Charles Darrett Churchwell, former dean of Washington University Libraries, died Wednesday, Sept. 19, 2018, in St. Louis. He was 91.
Churchwell’s career was marked by a number of “firsts.” He was the first African-American man to earn a doctorate in library science from the University of Illinois at Urbana-Champaign; and as associate director of libraries at the University of Houston in the late 1960s, he was the first African-American to assume a professional position there. In 1974, he was among the American Library Association’s recommended candidates for librarian of Congress.
During his tenure at Washington University, from 1978 to 1987, Churchwell instituted a number of innovative initiatives, most notably the creation of an endowment to fund technological advances.
An early proponent of staff diversity, Churchwell hired graduates of St. Louis County’s Special School District as shelvers. He also broadened access to the libraries for the general public by establishing a “friends of the library” group.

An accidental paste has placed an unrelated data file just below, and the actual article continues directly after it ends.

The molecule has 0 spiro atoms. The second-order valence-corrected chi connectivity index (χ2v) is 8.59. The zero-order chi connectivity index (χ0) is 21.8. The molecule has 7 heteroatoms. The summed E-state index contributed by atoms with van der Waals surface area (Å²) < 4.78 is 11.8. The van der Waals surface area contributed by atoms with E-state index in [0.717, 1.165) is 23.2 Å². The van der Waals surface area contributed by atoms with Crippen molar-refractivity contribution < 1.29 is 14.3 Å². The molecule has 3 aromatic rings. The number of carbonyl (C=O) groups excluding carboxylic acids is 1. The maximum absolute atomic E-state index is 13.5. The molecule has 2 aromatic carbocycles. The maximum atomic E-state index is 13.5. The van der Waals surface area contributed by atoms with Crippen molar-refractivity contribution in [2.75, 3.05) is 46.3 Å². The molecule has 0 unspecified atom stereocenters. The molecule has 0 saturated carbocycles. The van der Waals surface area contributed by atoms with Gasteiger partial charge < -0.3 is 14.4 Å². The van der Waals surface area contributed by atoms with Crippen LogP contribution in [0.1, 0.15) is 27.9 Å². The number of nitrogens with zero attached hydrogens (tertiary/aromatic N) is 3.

Churchwell served in the U.S. Army for two years before earning a bachelor’s degree in mathematics from Morehouse College in 1948. He went on to earn a master’s degree in library science from Atlanta University and then his doctorate.
Before joining Washington University, Churchwell served at several libraries, including Miami University of Ohio and Brown University.
After he resigned from his Washington University position, Churchwell served as dean of the School of Library and Information Studies at Clark Atlanta University; he retired in 1999.
A memorial service will be held at 10 a.m. Oct. 13 at Cote Brilliante Presbyterian Church, 4673 Labadie Ave. in St. Louis.
In lieu of flowers, the family requests memorial contributions to the James E. McLeod Endowment Fund. Contributions may be sent to the fund care of Washington University in St. Louis, One Brookings Drive, Campus Box 1082, St. Louis, Mo., 63130.
Read the University Libraries’ obituary.